The Federation of European Film Directors (FERA) has suggested when production starts up again, every scene will have to be set up with the same level of care as a dangerous stunt scene.
Its members’ creativity will be central to getting this to work, the body said in a statement titled ’Love in the time of corona: Developing health and safety guidelines on set, a director’s perspective’, on Monday (May 18).
“For decades screen directors have been shooting dangerous stunts Safely. ‘Selling’ a punch between two actors by positioning the camera so it can’t see the safe space between them is an early example of successful social distancing,” the statement said.
“But dramatising the deeper conflict between those two actors is the director’s precious creative space, and without it an effective-looking punch is meaningless – the audience may believe but they won’t care.”
Brussels-based FERA represents some 20,000 directors across Europe including honorary president Agnieszka Holland and organisation ambassadors Marco Bellocchio, Isabel Coixet, Michaël R. Roskam, Charles Sturridge and István Szabó.
“As we restart production in the shadow of lethal Covid-19, every scene is going to be the equivalent of a stunt scene,” the statement continued. “Even Mission: Impossible cannot boast such a tally. And it is not only the density of such scenes that is unfamiliar territory, it is the unknown nature of the risks posed by this novel coronavirus.”
“When the most chaste kiss can kill”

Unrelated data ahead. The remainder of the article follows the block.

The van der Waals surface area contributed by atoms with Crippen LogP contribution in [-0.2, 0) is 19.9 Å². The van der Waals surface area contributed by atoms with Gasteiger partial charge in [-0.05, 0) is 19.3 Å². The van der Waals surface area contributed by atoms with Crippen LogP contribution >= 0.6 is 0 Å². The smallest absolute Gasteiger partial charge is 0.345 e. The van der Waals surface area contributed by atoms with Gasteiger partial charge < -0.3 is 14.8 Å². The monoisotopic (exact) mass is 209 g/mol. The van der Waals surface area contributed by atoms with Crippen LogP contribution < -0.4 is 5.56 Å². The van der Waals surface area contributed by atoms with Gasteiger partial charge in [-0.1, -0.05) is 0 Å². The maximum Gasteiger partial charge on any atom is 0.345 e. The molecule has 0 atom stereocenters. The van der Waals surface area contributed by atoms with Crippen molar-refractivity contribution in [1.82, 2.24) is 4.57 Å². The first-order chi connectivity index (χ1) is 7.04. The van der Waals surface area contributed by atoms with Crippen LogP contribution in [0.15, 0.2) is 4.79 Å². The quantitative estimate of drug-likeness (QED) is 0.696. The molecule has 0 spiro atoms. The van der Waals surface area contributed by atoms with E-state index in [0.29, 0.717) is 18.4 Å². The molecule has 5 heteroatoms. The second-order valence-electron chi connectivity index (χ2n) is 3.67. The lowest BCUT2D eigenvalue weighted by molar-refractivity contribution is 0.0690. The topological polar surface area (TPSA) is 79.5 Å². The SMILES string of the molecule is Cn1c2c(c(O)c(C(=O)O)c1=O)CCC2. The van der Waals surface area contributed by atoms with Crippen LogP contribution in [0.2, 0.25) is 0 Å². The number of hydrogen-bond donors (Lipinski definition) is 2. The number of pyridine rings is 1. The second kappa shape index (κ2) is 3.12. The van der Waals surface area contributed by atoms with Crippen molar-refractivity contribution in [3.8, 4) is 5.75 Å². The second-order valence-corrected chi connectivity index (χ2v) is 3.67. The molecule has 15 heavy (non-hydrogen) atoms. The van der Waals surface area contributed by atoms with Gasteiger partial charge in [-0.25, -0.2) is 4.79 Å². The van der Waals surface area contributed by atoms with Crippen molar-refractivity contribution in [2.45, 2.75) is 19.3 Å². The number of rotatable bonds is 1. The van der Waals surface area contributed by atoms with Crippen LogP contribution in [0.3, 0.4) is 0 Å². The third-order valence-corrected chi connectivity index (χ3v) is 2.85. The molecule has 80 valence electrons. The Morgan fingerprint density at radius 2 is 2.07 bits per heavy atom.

The body said its members were ready to embrace safe shooting guidelines but that it would require more time and ingenuity to direct within their framework.
“In the past a combination of the director’s creative thinking, combined with low and high cunning, could sometimes allow a stunt scene to be shot as quickly as a “normal” scene. But usually stunt scenes take longer and demand more resources,” said the body. “In the new normal of Covid-19 this very expensive situation is likely to be the default.
“When the most chaste kiss can kill, we need to work closely with writers to creatively rethink the stories we can now tell with the resources available. For some time there has been no fat on the schedules directors deliver. If directors’ creative space is now further reduced, anorexia and even starvation loom,” it continued. ”There are many talents that collaborate to produce the many incarnations of our work, but it is ultimately the director that viscerally connects the story to its audience in real time. It is this connection that we all yearn for and directors need the creative space to deliver it. Now more than ever.”
FERA said how to create films that were neither “mechanical” and “dry” was a now a big topic of discussion for its members as the entire film industry explores how to get back on set.
“How can we continue to create nourishing cinema?” it asked.
Creative and radical thinking would be the key to overcoming the current challenges. The body cited French chef Alain Passard, who abandoned meat and transformed the menu of his Michelin-starred restaurant to a purely vegetarian one in 2001 in reaction to mad cow disease.
“Maybe we need to consider options as radical as Passard’s, exploring different kinds of engaging stories we can actually tell under Covid-19. We will have to rethink intimacy in drama as much as proximity on set,” read the statement.
Beyond how the question of how to shoot drama, FERA also suggested other genres such as wildlife documentaries, films on art, architecture, urbanism, philosophy of habits, film essays, found footage films, experimental films, trans-European memory projects, animation of all kinds and virtual reality could “yield unexpected and fruitful opportunities” during the ongoing crisis.
FERA’s statement comes as film industries across Europe are drawing up specific guidelines on how shoots can take place in such a way that keeps the cast and crew safe until a vaccination or cure is found for Covid-19.